Food Poisoning Sickens Students Attending Prom at Boston Park Plaza Hotel

Texas 46 aka The Good War trailer About 100 students who recently dined at the Boston Park Plaza Hotel in Boston, Massachusetts are claiming they fell ill after eating dinner there. WHDH reports that Lincoln-Sudbury Regional High School students attending their senior prom say that chicken gave them <"http://www.yourlawyer.com/practice_areas/food_poisoning">food poisoning.

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“I woke up and I was having diarrhea in the morning, unfortunately. I wound up going to lacrosse and I was throwing up during the entire game and had to go to the hospital,” said student Ryan Sutherland, quoted WHDH. Sutherland became sick two days after attending his prom. “I don’t want to blame the chicken, but if everyone who got sick ate the chicken, I think that could be the cause,” Sutherland noted, reported WHDH.

While Boston Park Plaza Hotel acknowledges that the students who ate there complained of vomiting, diarrhea, and fever, it claimed no one else there became sick and stated, “The origin of the illness has yet to be determined and the hotel is cooperating fully with state and local health officials to determine the cause, including preserving any food that was served at the event that remains on property for testing,” said WHDH. Sadly, the illness put a damper on graduation celebrations, said Sutherland, “It was really bad timing. Graduation was kind of a mess. Kids felt really sick during graduation,” WHDH quoted.

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Any number of food borne pathogens could be to blame. For instance, an indicator of fecal contamination, E. coli may cause fatal blood poisoning, cystitis, deadly septicemia, and death. Symptoms include stomach cramps and watery diarrhea that may turn bloody within one to three days. E. coli generally taints meat through improper butchering and processing practices and, once released in the body, produces the shiga-producing toxins that have been linked to kidney damage in young children, and can also lead to kidney failure and death. E. coli infection can be transmitted through poor hygiene or hand-washing habits when bacteria in diarrheal stools are involved.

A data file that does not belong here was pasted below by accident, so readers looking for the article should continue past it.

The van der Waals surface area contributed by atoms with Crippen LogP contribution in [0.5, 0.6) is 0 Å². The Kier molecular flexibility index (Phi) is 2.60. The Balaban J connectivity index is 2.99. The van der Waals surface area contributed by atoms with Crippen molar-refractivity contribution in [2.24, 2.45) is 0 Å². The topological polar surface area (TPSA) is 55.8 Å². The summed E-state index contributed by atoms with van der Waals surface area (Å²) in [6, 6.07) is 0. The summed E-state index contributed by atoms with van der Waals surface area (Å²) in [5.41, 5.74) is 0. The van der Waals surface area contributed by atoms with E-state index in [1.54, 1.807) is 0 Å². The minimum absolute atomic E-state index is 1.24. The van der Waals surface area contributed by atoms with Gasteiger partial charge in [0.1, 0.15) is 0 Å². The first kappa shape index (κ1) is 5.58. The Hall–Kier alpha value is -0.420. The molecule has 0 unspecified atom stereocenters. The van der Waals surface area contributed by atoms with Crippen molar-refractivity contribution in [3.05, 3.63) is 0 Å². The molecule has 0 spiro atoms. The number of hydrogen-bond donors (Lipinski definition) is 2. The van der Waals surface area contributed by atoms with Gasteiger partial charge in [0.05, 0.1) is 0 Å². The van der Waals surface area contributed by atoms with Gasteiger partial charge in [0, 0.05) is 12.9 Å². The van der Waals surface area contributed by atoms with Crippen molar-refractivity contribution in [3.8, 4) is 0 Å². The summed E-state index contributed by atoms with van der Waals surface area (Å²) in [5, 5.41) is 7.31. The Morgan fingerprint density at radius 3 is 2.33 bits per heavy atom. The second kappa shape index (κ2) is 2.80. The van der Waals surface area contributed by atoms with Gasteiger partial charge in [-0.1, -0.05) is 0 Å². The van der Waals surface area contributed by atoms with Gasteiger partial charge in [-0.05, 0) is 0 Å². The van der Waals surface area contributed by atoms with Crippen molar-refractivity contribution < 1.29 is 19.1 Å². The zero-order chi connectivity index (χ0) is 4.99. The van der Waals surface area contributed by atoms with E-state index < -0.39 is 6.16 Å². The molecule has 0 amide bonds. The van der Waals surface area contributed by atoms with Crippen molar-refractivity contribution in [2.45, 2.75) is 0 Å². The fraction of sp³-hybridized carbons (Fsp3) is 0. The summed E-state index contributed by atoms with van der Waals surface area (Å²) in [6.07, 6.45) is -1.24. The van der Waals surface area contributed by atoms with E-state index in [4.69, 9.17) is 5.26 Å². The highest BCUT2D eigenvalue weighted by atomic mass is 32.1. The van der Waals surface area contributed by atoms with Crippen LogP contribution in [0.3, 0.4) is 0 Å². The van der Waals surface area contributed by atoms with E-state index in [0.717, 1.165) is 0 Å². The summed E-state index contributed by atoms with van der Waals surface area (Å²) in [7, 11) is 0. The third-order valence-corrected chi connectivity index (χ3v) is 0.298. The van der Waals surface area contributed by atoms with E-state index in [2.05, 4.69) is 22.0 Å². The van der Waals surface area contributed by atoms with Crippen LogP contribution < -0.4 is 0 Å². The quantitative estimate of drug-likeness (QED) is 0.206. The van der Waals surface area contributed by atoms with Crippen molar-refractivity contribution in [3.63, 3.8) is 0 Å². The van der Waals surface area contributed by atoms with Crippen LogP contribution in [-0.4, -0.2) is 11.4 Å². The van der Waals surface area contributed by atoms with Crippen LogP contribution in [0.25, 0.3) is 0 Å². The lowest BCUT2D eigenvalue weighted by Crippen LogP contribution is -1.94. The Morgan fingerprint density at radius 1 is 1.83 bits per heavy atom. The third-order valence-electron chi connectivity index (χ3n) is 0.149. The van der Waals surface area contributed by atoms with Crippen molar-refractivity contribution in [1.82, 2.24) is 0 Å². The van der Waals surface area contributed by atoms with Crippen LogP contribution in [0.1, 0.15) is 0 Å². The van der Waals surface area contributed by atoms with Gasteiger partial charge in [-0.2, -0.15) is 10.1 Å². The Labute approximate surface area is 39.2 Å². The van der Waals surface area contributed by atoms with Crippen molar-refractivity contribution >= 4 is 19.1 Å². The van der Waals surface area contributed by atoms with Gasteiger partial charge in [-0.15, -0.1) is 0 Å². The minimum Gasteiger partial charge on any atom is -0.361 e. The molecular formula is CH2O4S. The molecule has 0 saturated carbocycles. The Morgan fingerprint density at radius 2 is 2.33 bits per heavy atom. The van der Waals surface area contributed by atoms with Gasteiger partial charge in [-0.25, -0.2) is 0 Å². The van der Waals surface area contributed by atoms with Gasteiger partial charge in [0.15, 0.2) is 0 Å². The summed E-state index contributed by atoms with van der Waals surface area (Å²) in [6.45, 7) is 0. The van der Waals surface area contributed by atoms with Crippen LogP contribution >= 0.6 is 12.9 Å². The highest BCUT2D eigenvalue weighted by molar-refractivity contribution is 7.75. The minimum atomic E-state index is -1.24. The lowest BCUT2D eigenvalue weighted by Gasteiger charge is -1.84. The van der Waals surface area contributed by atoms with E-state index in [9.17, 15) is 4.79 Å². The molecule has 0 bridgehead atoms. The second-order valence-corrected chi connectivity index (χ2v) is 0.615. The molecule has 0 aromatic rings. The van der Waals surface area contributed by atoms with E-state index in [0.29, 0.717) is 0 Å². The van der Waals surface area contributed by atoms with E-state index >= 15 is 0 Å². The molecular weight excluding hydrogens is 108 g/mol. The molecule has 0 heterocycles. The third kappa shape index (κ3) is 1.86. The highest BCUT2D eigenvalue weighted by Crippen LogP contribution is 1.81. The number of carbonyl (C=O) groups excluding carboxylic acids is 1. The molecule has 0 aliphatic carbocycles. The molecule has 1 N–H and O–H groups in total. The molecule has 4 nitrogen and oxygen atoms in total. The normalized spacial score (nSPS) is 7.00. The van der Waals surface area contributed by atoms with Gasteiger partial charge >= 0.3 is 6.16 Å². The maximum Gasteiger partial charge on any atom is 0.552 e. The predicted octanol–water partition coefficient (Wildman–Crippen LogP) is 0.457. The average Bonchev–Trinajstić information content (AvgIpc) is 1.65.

Salmonella can cause serious, sometimes fatal Salmonellosis infections in young children; weak or elderly people; and those with weakened immune systems. Healthy people may experience fever, diarrhea, nausea, vomiting, and abdominal pain, if infected. Without treatment, severe cases can result in arterial infections—such as infected aneurysms—endocarditis, arthritis, and death; however, some Salmonella bacteria are resistant to antibiotics.

Listeriosis, the food poisoning generated by Listeria monocytogenes, is particularly dangerous to the elderly, pregnant women, newborns, those with chronic medical conditions, people with HIV, or those undergoing chemotherapy. In serious cases, the disease spreads to the nervous system, causing headaches, stiff neck, and convulsions and can cause meningitis and blood poisoning in immune-compromised individuals.

Norovirus, a group of viruses that cause gastroenteritis are not helped with antibiotics. People become infected by eating food or drinking liquids contaminated with norovirus; touching surfaces or objects contaminated with norovirus, and then placing their hand in their mouth; and having direct contact with another person who is infected and showing symptoms. People may feel very sick and vomit many times a day. Sometimes people are unable to drink enough liquids to replenish the liquids lost due to vomiting and diarrhea and can become dehydrated and require special medical attention.

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